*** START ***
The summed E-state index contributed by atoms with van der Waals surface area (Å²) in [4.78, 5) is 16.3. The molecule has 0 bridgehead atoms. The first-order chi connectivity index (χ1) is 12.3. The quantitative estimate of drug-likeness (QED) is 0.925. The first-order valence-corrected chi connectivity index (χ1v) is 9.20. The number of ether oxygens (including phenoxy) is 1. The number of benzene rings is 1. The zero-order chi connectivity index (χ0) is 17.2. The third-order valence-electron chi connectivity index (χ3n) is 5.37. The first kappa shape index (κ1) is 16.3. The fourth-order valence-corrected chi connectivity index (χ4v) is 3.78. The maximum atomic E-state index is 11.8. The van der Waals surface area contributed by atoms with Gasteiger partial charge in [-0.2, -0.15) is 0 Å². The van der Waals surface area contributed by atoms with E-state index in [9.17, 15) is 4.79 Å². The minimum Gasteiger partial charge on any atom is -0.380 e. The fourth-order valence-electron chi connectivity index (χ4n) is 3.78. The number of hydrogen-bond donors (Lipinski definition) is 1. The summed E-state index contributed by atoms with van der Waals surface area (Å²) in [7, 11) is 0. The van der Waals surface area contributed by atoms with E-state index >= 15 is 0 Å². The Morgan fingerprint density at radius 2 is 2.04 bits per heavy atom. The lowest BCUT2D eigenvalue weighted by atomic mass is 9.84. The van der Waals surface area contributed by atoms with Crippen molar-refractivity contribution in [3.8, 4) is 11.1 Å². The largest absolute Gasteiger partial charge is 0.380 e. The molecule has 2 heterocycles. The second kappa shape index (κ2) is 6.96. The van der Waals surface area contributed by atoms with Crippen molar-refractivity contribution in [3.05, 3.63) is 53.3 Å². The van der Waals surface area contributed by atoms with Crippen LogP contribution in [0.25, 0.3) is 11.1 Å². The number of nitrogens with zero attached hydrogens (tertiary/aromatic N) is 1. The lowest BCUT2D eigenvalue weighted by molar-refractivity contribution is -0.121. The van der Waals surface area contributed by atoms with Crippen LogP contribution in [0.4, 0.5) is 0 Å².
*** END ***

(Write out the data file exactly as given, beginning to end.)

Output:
The summed E-state index contributed by atoms with van der Waals surface area (Å²) in [4.78, 5) is 16.3. The molecule has 0 bridgehead atoms. The first-order chi connectivity index (χ1) is 12.3. The quantitative estimate of drug-likeness (QED) is 0.925. The first-order valence-corrected chi connectivity index (χ1v) is 9.20. The number of ether oxygens (including phenoxy) is 1. The number of benzene rings is 1. The zero-order chi connectivity index (χ0) is 17.2. The third-order valence-electron chi connectivity index (χ3n) is 5.37. The first kappa shape index (κ1) is 16.3. The fourth-order valence-corrected chi connectivity index (χ4v) is 3.78. The maximum atomic E-state index is 11.8. The van der Waals surface area contributed by atoms with Gasteiger partial charge in [-0.2, -0.15) is 0 Å². The van der Waals surface area contributed by atoms with E-state index in [9.17, 15) is 4.79 Å². The minimum Gasteiger partial charge on any atom is -0.380 e. The fourth-order valence-electron chi connectivity index (χ4n) is 3.78. The number of hydrogen-bond donors (Lipinski definition) is 1. The summed E-state index contributed by atoms with van der Waals surface area (Å²) in [7, 11) is 0. The van der Waals surface area contributed by atoms with E-state index >= 15 is 0 Å². The Morgan fingerprint density at radius 2 is 2.04 bits per heavy atom. The lowest BCUT2D eigenvalue weighted by atomic mass is 9.84. The van der Waals surface area contributed by atoms with Crippen molar-refractivity contribution in [3.8, 4) is 11.1 Å². The largest absolute Gasteiger partial charge is 0.380 e. The molecule has 2 heterocycles. The second kappa shape index (κ2) is 6.96. The van der Waals surface area contributed by atoms with Crippen molar-refractivity contribution in [3.05, 3.63) is 53.3 Å². The van der Waals surface area contributed by atoms with Crippen LogP contribution in [0.25, 0.3) is 11.1 Å². The number of nitrogens with zero attached hydrogens (tertiary/aromatic N) is 1. The lowest BCUT2D eigenvalue weighted by molar-refractivity contribution is -0.121. The van der Waals surface area contributed by atoms with Crippen LogP contribution in [0.4, 0.5) is 0 Å².